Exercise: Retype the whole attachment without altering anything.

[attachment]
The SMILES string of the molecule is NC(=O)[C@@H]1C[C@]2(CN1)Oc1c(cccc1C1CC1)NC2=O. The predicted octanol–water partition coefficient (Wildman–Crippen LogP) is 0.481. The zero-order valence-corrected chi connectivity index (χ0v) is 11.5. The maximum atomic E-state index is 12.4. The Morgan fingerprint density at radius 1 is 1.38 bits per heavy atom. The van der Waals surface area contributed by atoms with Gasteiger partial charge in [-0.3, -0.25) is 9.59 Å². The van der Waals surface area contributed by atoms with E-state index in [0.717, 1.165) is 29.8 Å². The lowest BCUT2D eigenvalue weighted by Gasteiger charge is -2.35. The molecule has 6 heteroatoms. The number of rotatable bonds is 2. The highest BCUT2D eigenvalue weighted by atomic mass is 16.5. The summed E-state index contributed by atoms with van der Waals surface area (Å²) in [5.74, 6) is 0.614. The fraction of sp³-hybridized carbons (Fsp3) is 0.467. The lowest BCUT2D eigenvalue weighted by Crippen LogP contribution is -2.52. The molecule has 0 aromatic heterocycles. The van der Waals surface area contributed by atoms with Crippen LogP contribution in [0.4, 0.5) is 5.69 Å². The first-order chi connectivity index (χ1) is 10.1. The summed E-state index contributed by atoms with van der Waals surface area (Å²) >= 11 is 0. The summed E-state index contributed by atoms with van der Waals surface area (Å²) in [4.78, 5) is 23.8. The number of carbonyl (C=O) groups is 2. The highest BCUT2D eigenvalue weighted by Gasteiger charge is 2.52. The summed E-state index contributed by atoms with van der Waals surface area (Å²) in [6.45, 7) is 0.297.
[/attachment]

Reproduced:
The SMILES string of the molecule is NC(=O)[C@@H]1C[C@]2(CN1)Oc1c(cccc1C1CC1)NC2=O. The predicted octanol–water partition coefficient (Wildman–Crippen LogP) is 0.481. The zero-order valence-corrected chi connectivity index (χ0v) is 11.5. The maximum atomic E-state index is 12.4. The Morgan fingerprint density at radius 1 is 1.38 bits per heavy atom. The van der Waals surface area contributed by atoms with Gasteiger partial charge in [-0.3, -0.25) is 9.59 Å². The van der Waals surface area contributed by atoms with E-state index in [0.717, 1.165) is 29.8 Å². The lowest BCUT2D eigenvalue weighted by Gasteiger charge is -2.35. The molecule has 6 heteroatoms. The number of rotatable bonds is 2. The highest BCUT2D eigenvalue weighted by atomic mass is 16.5. The summed E-state index contributed by atoms with van der Waals surface area (Å²) in [5.74, 6) is 0.614. The fraction of sp³-hybridized carbons (Fsp3) is 0.467. The lowest BCUT2D eigenvalue weighted by Crippen LogP contribution is -2.52. The molecule has 0 aromatic heterocycles. The van der Waals surface area contributed by atoms with Crippen LogP contribution in [0.4, 0.5) is 5.69 Å². The first-order chi connectivity index (χ1) is 10.1. The summed E-state index contributed by atoms with van der Waals surface area (Å²) >= 11 is 0. The summed E-state index contributed by atoms with van der Waals surface area (Å²) in [4.78, 5) is 23.8. The number of carbonyl (C=O) groups is 2. The highest BCUT2D eigenvalue weighted by Gasteiger charge is 2.52. The summed E-state index contributed by atoms with van der Waals surface area (Å²) in [6.45, 7) is 0.297.